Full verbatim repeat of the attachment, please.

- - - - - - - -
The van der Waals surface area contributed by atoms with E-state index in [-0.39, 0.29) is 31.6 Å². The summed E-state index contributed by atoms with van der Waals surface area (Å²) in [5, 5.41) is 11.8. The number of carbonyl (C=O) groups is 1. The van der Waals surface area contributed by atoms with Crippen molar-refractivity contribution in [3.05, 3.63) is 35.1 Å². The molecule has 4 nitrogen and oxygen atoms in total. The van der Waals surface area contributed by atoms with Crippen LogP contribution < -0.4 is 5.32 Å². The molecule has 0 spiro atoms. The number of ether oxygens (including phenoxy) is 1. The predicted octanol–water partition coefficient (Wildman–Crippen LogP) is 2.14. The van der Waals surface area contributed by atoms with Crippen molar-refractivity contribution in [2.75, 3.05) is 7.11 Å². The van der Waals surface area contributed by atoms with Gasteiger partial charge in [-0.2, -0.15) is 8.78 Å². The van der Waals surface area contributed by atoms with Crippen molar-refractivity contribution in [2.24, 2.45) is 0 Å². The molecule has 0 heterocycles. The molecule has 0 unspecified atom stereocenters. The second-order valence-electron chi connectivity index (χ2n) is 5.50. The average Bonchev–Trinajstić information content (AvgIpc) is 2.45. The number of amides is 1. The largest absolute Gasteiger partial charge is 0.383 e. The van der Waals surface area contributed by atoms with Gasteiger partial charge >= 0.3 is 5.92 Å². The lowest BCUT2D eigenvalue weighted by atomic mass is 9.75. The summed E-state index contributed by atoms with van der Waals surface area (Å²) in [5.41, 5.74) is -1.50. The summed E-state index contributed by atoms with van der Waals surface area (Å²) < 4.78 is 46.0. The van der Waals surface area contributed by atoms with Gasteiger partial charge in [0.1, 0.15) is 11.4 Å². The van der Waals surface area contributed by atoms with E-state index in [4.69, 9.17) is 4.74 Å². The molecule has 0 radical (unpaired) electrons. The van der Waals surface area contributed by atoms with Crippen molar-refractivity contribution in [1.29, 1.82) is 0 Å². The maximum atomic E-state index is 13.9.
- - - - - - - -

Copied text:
The van der Waals surface area contributed by atoms with E-state index in [-0.39, 0.29) is 31.6 Å². The summed E-state index contributed by atoms with van der Waals surface area (Å²) in [5, 5.41) is 11.8. The number of carbonyl (C=O) groups is 1. The van der Waals surface area contributed by atoms with Crippen molar-refractivity contribution in [3.05, 3.63) is 35.1 Å². The molecule has 4 nitrogen and oxygen atoms in total. The van der Waals surface area contributed by atoms with Crippen LogP contribution < -0.4 is 5.32 Å². The molecule has 0 spiro atoms. The number of ether oxygens (including phenoxy) is 1. The predicted octanol–water partition coefficient (Wildman–Crippen LogP) is 2.14. The van der Waals surface area contributed by atoms with Crippen molar-refractivity contribution in [2.75, 3.05) is 7.11 Å². The van der Waals surface area contributed by atoms with Gasteiger partial charge in [-0.2, -0.15) is 8.78 Å². The van der Waals surface area contributed by atoms with Crippen molar-refractivity contribution in [2.24, 2.45) is 0 Å². The molecule has 0 heterocycles. The molecule has 0 unspecified atom stereocenters. The second-order valence-electron chi connectivity index (χ2n) is 5.50. The average Bonchev–Trinajstić information content (AvgIpc) is 2.45. The number of amides is 1. The largest absolute Gasteiger partial charge is 0.383 e. The van der Waals surface area contributed by atoms with Gasteiger partial charge >= 0.3 is 5.92 Å². The lowest BCUT2D eigenvalue weighted by atomic mass is 9.75. The summed E-state index contributed by atoms with van der Waals surface area (Å²) in [5.41, 5.74) is -1.50. The summed E-state index contributed by atoms with van der Waals surface area (Å²) < 4.78 is 46.0. The van der Waals surface area contributed by atoms with Gasteiger partial charge in [0.1, 0.15) is 11.4 Å². The van der Waals surface area contributed by atoms with E-state index in [4.69, 9.17) is 4.74 Å². The molecule has 0 radical (unpaired) electrons. The van der Waals surface area contributed by atoms with Crippen molar-refractivity contribution in [1.29, 1.82) is 0 Å². The maximum atomic E-state index is 13.9.